That is potentially damaging to Ecclestone as the same factual issues will form a substantial part of his looming trial in Germany. He faces a possible jail sentence if convicted.
Ecclestone has repeatedly denied wrongdoing and says he will fight to clear his name in Germany.
The British judge also rejected Constantin's version of events, saying it was "no part of Mr Ecclestone's purpose" to undervalue the BayernLB stake.
"Mr Ecclestone's aim was to be rid of the banks. He was strongly averse to their involvement in the Formula One group and was keen that their shares should be transferred to someone more congenial to him," he wrote, referring to CVC.
(Read more: German bank seeking damages from Ecclestone)
Ecclestone has been forced to relax his grip on Formula One until the German criminal case is settled.
Formula One has said that Ecclestone remains in day-to-day charge of running the business, which has an annual turnover of around $1.5 billion, but he has stepped down as a director pending the outcome of the German trial.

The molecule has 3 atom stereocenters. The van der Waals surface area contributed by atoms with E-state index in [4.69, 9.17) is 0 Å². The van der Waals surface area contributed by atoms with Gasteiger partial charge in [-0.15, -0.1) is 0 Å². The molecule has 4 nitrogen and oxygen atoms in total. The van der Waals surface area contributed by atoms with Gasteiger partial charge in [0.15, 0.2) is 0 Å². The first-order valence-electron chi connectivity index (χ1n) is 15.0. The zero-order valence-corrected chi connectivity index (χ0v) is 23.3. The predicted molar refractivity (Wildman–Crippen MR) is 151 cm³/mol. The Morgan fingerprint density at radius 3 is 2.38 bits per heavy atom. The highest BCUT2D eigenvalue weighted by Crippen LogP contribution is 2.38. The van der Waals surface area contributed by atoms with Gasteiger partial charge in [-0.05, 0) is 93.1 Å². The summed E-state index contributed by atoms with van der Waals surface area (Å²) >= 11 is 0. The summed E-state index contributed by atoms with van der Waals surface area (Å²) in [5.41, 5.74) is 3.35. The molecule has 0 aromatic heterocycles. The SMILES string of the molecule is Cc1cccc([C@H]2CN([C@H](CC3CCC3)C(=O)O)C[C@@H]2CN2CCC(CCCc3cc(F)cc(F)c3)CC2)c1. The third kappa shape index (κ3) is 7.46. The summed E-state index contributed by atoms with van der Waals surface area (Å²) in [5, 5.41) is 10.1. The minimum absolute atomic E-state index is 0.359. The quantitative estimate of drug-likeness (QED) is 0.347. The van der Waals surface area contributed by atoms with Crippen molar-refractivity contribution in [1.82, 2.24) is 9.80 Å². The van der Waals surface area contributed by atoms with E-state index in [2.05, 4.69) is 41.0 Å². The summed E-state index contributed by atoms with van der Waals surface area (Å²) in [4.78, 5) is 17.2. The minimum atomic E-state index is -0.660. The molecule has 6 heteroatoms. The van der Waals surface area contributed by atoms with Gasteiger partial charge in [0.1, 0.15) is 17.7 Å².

Ecclestone will also face tighter supervision from a Formula One board that includes prominent businessmen including Nestle chairman Peter Brabeck and CVC co-founder Donald Mackenzie.
The uncertainty over Ecclestone's future makes it hard to revisit stalled efforts to launch an initial public offering of a sport that attracts hundreds of millions of television viewers to its series of grand prix races held around the globe.
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